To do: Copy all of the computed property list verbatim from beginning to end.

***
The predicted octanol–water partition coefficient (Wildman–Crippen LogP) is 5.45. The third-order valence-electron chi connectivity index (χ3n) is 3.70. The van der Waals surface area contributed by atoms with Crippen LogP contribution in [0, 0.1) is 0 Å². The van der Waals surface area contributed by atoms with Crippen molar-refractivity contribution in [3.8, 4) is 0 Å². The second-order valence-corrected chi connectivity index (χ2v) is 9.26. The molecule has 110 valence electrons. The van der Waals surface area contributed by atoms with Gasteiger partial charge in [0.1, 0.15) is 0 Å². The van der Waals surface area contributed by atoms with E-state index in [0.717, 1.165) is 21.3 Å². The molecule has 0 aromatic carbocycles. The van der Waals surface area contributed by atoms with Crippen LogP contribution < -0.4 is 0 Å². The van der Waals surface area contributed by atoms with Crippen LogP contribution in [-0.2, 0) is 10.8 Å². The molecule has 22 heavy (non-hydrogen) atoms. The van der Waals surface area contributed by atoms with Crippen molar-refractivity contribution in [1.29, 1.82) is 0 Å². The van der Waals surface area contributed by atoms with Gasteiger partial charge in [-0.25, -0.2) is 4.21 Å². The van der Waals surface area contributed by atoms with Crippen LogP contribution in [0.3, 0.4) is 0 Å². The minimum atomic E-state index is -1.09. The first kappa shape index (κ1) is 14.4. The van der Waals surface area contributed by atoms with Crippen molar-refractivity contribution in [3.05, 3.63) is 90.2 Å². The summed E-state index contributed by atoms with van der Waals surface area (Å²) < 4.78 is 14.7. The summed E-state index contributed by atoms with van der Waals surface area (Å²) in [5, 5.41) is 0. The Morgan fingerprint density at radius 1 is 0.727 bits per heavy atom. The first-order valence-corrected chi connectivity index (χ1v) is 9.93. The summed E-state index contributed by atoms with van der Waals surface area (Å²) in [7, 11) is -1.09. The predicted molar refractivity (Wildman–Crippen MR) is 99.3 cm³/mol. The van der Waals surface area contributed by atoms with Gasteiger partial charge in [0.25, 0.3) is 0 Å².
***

The predicted octanol–water partition coefficient (Wildman–Crippen LogP) is 5.45. The third-order valence-electron chi connectivity index (χ3n) is 3.70. The van der Waals surface area contributed by atoms with Crippen LogP contribution in [0, 0.1) is 0 Å². The van der Waals surface area contributed by atoms with Crippen molar-refractivity contribution in [3.8, 4) is 0 Å². The second-order valence-corrected chi connectivity index (χ2v) is 9.26. The molecule has 110 valence electrons. The van der Waals surface area contributed by atoms with Gasteiger partial charge in [0.1, 0.15) is 0 Å². The van der Waals surface area contributed by atoms with E-state index in [0.717, 1.165) is 21.3 Å². The molecule has 0 aromatic carbocycles. The van der Waals surface area contributed by atoms with Crippen LogP contribution < -0.4 is 0 Å². The van der Waals surface area contributed by atoms with Crippen LogP contribution in [-0.2, 0) is 10.8 Å². The molecule has 22 heavy (non-hydrogen) atoms. The van der Waals surface area contributed by atoms with Crippen molar-refractivity contribution in [1.29, 1.82) is 0 Å². The van der Waals surface area contributed by atoms with Gasteiger partial charge in [-0.25, -0.2) is 4.21 Å². The van der Waals surface area contributed by atoms with Crippen LogP contribution in [0.3, 0.4) is 0 Å². The minimum atomic E-state index is -1.09. The first kappa shape index (κ1) is 14.4. The van der Waals surface area contributed by atoms with Crippen molar-refractivity contribution in [3.05, 3.63) is 90.2 Å². The summed E-state index contributed by atoms with van der Waals surface area (Å²) < 4.78 is 14.7. The summed E-state index contributed by atoms with van der Waals surface area (Å²) in [5, 5.41) is 0. The Morgan fingerprint density at radius 1 is 0.727 bits per heavy atom. The first-order valence-corrected chi connectivity index (χ1v) is 9.93. The summed E-state index contributed by atoms with van der Waals surface area (Å²) in [7, 11) is -1.09. The predicted molar refractivity (Wildman–Crippen MR) is 99.3 cm³/mol. The van der Waals surface area contributed by atoms with Gasteiger partial charge in [0.25, 0.3) is 0 Å².